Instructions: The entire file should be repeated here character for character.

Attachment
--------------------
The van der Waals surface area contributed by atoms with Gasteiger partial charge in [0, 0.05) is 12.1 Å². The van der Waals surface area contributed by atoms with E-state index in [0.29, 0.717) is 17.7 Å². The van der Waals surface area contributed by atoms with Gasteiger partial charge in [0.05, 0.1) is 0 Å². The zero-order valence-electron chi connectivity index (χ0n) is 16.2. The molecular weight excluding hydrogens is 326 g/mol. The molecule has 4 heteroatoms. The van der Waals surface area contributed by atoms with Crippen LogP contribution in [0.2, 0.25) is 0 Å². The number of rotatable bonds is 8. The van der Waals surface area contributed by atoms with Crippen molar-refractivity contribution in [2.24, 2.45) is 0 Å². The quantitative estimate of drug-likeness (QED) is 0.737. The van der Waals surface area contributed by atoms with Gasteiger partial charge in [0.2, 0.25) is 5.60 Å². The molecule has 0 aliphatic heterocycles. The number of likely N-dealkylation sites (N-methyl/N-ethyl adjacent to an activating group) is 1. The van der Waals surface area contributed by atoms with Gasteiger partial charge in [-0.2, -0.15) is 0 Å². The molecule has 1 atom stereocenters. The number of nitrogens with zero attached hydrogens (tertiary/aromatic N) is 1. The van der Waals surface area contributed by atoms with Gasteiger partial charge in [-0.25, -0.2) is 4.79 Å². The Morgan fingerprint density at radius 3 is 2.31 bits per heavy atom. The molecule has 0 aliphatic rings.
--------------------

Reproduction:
The van der Waals surface area contributed by atoms with Gasteiger partial charge in [0, 0.05) is 12.1 Å². The van der Waals surface area contributed by atoms with E-state index in [0.29, 0.717) is 17.7 Å². The van der Waals surface area contributed by atoms with Gasteiger partial charge in [0.05, 0.1) is 0 Å². The zero-order valence-electron chi connectivity index (χ0n) is 16.2. The molecular weight excluding hydrogens is 326 g/mol. The molecule has 4 heteroatoms. The van der Waals surface area contributed by atoms with Crippen LogP contribution in [0.2, 0.25) is 0 Å². The number of rotatable bonds is 8. The van der Waals surface area contributed by atoms with Crippen molar-refractivity contribution in [2.24, 2.45) is 0 Å². The quantitative estimate of drug-likeness (QED) is 0.737. The van der Waals surface area contributed by atoms with Gasteiger partial charge in [0.2, 0.25) is 5.60 Å². The molecule has 0 aliphatic heterocycles. The number of likely N-dealkylation sites (N-methyl/N-ethyl adjacent to an activating group) is 1. The van der Waals surface area contributed by atoms with Gasteiger partial charge in [-0.2, -0.15) is 0 Å². The molecule has 1 atom stereocenters. The number of nitrogens with zero attached hydrogens (tertiary/aromatic N) is 1. The van der Waals surface area contributed by atoms with Gasteiger partial charge in [-0.25, -0.2) is 4.79 Å². The Morgan fingerprint density at radius 3 is 2.31 bits per heavy atom. The molecule has 0 aliphatic rings.